Before he set out for Cologne, Morton spoke to Sir Oliver Passmore on the telephone to ask for any further news or indication of what to expect. Passmore chose his words with care. He had been choosing his words with care for most of his life. 'We're not absolutely sure what Kramer intends,' Passmore told him. 'He may try to do what his predecessor, Jacques Delors did, when he was President-designate back in 1985.'
This is another real political treasure of times past, a thriller written by none less than the father of Boris Johnson, himself a former MEP and Commission official who is now one of the best known environmentalists on the political Right in England. The book was written in 1987, set in 1989; I must have read it in the mid-90s, when I was politically engaged in Belfast, though I missed the 1998 film starring John Hurt. (This is the second book I have read recently which was made into a film starring John Hurt.)
It's a rather moral story. James Morton, a Tory MP with a second-rate job but a first-rate majority, is sent by Margaret Thatcher to Brussels as the new British Commissioner. He struggles with the unglamorous position of Commissioner for Industry, but finds himself in the middle of a massive scandal involving the chemical industry and environmental damage, facing off against vested interests in Germany, Britain and the Commission itself, and also in a personal dilemma between his American wife and his Portuguese colleague. The ending turns out rather ambiguous, with good and bad guys both claiming their share of the spoils.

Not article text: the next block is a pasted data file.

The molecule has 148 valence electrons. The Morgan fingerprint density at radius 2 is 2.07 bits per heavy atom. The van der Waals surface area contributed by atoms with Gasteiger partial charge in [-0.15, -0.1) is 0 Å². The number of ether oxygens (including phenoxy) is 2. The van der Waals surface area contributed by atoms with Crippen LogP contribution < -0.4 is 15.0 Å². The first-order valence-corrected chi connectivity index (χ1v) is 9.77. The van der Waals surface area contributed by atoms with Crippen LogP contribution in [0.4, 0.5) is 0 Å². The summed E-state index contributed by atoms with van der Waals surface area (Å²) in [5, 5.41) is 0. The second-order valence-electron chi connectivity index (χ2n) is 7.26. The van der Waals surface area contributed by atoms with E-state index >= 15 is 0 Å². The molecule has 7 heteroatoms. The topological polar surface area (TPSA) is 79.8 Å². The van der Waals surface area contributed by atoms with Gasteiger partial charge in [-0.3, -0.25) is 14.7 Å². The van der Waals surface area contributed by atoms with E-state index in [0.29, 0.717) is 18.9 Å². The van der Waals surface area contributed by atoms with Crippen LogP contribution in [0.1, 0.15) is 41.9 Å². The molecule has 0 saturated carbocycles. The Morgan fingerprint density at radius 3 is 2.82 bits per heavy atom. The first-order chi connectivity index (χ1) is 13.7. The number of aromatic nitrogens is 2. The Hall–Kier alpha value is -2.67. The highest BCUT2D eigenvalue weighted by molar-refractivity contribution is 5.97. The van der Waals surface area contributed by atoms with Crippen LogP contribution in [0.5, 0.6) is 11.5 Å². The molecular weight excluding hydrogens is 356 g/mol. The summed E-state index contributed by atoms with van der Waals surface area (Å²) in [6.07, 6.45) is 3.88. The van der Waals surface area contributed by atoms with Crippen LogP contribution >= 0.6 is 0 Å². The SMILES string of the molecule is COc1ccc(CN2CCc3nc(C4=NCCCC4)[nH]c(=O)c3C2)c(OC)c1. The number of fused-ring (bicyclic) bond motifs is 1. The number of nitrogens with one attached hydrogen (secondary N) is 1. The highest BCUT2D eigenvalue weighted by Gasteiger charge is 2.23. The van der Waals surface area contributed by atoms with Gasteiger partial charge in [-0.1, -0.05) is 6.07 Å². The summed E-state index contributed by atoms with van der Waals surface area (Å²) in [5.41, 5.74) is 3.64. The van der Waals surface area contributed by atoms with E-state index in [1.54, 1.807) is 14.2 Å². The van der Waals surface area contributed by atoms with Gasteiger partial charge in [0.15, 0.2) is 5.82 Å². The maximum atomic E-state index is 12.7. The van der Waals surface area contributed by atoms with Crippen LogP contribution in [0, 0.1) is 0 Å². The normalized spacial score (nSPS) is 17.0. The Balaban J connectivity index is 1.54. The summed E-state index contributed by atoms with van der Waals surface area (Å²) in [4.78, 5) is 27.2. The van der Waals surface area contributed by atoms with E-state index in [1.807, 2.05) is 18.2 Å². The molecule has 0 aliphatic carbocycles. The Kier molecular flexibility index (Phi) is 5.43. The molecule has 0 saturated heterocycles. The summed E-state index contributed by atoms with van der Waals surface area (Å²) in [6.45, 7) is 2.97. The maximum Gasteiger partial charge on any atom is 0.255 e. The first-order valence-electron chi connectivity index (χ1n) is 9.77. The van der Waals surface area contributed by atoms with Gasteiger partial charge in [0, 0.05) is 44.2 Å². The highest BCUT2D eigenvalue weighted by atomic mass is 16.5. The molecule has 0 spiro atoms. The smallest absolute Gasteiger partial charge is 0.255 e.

It's surprising, thirty years on, to remember that there was a time when a Conservative writer - a member of the Johnson family, no less - was capable of nuanced commentary about European politics (though I fear not about the Irish). I appreciate now, more than I did before I came to Belgium, the touches of local colour - Morton and his wife move to Rhode-St-Génèse, which was where we first lived when we moved here in 1999; La Maison du Cygne and Comme Chez Soi are still reputedly the best restaurants in town; there is still something of an old-guard clubbish elite around the Place Royale/Sablon where occasionally I get invited to stand outside and look in the window (one missing venue is the Egmont Palace). It's an account by someone who knows and loves the town.
Though much has also changed. There are now 28 Commissioners rather than 12; more importantly, Morton's successor, the Competition Commissioner Margrethe Vestager, has quasi-judicial powers to prevent dubious mergers without anyone else's permission, rather than needing to wage the political campaign that Morton gets tied up in. Also, as I commented in my last review, it's impossible to imagine a romance between two high-profile political figures going unnoticed in the age of the 24 hour news cycle and the Internet.
Still, it's worth getting hold of, if you can, to take your mind back to the late 1980s, a time which, though we did not realise it, was a much more innocent age than our own.